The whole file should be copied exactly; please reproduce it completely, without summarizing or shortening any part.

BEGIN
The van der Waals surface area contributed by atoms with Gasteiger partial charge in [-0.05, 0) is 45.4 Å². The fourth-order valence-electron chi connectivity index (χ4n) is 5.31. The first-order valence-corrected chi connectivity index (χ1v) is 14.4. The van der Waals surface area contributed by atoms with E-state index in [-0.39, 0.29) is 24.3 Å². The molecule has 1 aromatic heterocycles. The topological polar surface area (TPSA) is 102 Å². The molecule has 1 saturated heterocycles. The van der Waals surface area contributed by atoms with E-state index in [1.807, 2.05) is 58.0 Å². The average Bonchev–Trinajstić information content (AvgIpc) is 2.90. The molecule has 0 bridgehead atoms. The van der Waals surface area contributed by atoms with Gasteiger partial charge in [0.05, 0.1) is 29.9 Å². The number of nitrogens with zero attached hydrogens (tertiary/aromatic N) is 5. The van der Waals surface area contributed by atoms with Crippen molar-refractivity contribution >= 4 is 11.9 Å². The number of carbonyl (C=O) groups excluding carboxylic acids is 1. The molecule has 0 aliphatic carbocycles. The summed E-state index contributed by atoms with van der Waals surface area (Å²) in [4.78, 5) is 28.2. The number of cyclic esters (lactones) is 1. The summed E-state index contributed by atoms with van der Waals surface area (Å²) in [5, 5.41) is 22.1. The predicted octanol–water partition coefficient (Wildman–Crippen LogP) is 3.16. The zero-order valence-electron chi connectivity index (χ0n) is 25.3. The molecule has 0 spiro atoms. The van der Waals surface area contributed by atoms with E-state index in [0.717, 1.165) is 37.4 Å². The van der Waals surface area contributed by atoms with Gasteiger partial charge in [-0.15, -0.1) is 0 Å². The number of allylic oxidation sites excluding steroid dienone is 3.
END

The van der Waals surface area contributed by atoms with Gasteiger partial charge in [-0.05, 0) is 45.4 Å². The fourth-order valence-electron chi connectivity index (χ4n) is 5.31. The first-order valence-corrected chi connectivity index (χ1v) is 14.4. The van der Waals surface area contributed by atoms with E-state index in [-0.39, 0.29) is 24.3 Å². The molecule has 1 aromatic heterocycles. The topological polar surface area (TPSA) is 102 Å². The molecule has 1 saturated heterocycles. The van der Waals surface area contributed by atoms with E-state index in [1.807, 2.05) is 58.0 Å². The average Bonchev–Trinajstić information content (AvgIpc) is 2.90. The molecule has 0 bridgehead atoms. The van der Waals surface area contributed by atoms with Gasteiger partial charge in [0.05, 0.1) is 29.9 Å². The number of nitrogens with zero attached hydrogens (tertiary/aromatic N) is 5. The van der Waals surface area contributed by atoms with Crippen molar-refractivity contribution >= 4 is 11.9 Å². The number of carbonyl (C=O) groups excluding carboxylic acids is 1. The molecule has 0 aliphatic carbocycles. The summed E-state index contributed by atoms with van der Waals surface area (Å²) in [4.78, 5) is 28.2. The number of cyclic esters (lactones) is 1. The summed E-state index contributed by atoms with van der Waals surface area (Å²) in [5, 5.41) is 22.1. The predicted octanol–water partition coefficient (Wildman–Crippen LogP) is 3.16. The zero-order valence-electron chi connectivity index (χ0n) is 25.3. The molecule has 0 spiro atoms. The van der Waals surface area contributed by atoms with E-state index in [0.717, 1.165) is 37.4 Å². The van der Waals surface area contributed by atoms with Gasteiger partial charge in [-0.15, -0.1) is 0 Å². The number of allylic oxidation sites excluding steroid dienone is 3.